Columbia University functionaries are citing "academic standards" and planning "irregularities" for the last-minute cancelation of a panel on the rule of law in Turkey, but it seems more like a cave to the despot who now rules in Ankara.
That's how it also looks to at least some of the panelists, including Steven Cook of the Council on Foreign Relations: "The only conclusion that anybody can really draw is that Columbia came under significant pressure from the Turkish government," he told Inside Higher Ed. "As someone who works on Turkey, I'm not surprised that the Turkish government tried to bring this pressure to bear. What I am surprised at is that Columbia said, 'OK.' "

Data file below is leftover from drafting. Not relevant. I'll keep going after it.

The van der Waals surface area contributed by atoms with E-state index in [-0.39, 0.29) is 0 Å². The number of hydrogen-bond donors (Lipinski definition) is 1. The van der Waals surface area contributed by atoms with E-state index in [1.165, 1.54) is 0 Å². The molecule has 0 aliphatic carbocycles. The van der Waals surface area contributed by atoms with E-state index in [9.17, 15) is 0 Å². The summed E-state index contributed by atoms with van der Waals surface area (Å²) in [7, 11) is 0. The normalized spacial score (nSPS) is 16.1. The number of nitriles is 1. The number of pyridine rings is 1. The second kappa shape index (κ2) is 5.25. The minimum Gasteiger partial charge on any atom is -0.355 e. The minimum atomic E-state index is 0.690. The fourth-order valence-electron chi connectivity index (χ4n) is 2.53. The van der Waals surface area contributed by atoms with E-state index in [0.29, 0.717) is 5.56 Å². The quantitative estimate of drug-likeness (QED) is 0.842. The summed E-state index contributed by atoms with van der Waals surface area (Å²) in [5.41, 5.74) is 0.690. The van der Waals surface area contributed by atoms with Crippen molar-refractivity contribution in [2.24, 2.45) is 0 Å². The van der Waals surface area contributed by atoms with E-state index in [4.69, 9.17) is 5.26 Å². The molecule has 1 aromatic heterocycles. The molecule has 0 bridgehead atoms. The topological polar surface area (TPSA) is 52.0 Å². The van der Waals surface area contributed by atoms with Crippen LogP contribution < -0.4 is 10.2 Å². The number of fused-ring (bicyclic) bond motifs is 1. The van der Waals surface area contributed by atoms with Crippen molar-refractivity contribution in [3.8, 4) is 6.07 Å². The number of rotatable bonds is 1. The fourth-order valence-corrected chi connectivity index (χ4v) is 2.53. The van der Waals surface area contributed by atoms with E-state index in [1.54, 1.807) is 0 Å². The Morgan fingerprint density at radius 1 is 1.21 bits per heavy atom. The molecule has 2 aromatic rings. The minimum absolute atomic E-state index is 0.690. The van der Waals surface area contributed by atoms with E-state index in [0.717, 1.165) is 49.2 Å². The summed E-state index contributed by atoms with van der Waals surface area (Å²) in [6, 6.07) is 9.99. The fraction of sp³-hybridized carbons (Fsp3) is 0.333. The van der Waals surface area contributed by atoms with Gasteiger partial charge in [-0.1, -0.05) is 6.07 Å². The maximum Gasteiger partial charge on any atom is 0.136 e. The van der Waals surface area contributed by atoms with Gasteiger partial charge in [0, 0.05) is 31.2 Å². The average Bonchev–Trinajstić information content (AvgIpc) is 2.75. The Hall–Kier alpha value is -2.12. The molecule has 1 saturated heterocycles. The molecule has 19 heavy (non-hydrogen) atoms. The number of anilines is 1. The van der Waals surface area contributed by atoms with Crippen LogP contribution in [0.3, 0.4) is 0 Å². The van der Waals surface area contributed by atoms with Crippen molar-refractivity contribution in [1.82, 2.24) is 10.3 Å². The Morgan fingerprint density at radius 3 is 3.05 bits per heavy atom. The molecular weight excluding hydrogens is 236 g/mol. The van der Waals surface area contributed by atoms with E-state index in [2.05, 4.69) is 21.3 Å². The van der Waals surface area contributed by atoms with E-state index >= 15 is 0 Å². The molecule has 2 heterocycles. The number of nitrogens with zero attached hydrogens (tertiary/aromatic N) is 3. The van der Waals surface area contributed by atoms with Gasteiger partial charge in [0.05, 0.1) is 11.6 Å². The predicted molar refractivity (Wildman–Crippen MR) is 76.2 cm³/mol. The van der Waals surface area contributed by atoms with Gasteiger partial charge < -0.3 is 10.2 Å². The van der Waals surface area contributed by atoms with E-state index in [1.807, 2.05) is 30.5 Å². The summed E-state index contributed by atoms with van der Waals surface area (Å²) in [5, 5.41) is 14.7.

Trouble started after Y. Alp Aslandogan was added to the panel. He's the president of the Alliance for Shared Values, a New York-based umbrella organization for the Hizmet movement — aka the "Gulenists" that tyrant Recep Tayyip Erdogan blames (with no evidence) for a 2016 coup attempt.
And Erdogan has lots of points to pressure the school: Columbia has a center in Istanbul and a Turkish studies center founded with a $10 million gift from the family of a Turkish businessman. Crossing the dictator could cut off the money spigot.
So much for Columbia's commitment to free and open speech.